Becoming a Hooker – The Art of Rug Hooking

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Perhaps not the image that first comes to mind, but hooking, or rug hooking, is very popular these days. There has been a growing interest in this age old craft and many artists are learning how to hook rugs and create beautiful works of art. Rug Hooking is both an art and a craft where rugs are made by pulling loops of yarn or fabric through a stiff woven base such as burlap, linen, or rug warp. The loops are pulled through the backing material by using a crochet-type hook mounted in a handle (usually wood) for leverage.

220px-Rugaction1 In contrast latch-hooking uses a hinged hook to form a knotted pile from short, pre-cut pieces of yarn. A crafter creates a hooked rug by pulling lengths of cloth, usually wool through a woven fabric filling in a design to create a picture and eventually a finished hooked rug or wall hanging. Designs for the rugs can be commercially produced or hand drawn and can be as complex as flowers or animals to as simple as geometric shapes.

Rug-hooking has been popular in North America for at least the past 200 years. The technique of hooking woolen loops through a base fabric was used by the Vikings, whose families probably brought it to Scotland. The author William Winthrop Kent believed that the earliest forebears of hooked rugs were the floor mats made in Yorkshire, England during the early part of the 19th century.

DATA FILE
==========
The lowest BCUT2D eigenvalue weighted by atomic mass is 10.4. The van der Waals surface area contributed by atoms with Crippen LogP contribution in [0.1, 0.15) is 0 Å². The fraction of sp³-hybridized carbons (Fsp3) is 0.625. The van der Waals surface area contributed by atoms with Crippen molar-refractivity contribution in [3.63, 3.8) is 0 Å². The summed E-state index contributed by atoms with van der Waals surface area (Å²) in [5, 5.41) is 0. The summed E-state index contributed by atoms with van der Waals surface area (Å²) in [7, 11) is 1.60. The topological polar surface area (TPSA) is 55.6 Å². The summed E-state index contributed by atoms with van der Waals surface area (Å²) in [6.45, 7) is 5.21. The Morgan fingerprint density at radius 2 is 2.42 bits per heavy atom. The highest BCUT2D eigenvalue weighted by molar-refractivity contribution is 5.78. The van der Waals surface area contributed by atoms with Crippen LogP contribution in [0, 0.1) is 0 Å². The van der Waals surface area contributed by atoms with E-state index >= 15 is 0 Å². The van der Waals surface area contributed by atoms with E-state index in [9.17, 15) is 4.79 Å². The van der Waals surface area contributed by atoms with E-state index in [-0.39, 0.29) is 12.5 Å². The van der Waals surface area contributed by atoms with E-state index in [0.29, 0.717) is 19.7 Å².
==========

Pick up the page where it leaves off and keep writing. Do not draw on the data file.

Workers in Weaving Mills were allowed to collect thrums, pieces of yarn that ran 9 inches long. These by-products were useless to the mill, and the weavers took them home and pulled the thrums through a backing to create rugs. In its earliest years, rug hooking was a craft of poverty. The vogue for floor coverings in the United States came about after 1830 when factories produced machine-made carpets for the rich. Poor women began looking through their scrap bags for materials to employ in creating their own home-made floor coverings. Women employed whatever materials they had available.

Rug hooking  was considered a country craft in the days when the word country, used in this context, was derogatory. Today rug hooking has been labeled a fine art!  Here’s a link to learn more about how to do Rug Hooking: http://www.rughooking101.com

Written by Tamara Pearce, owner of Pearce’s Craft Shop.

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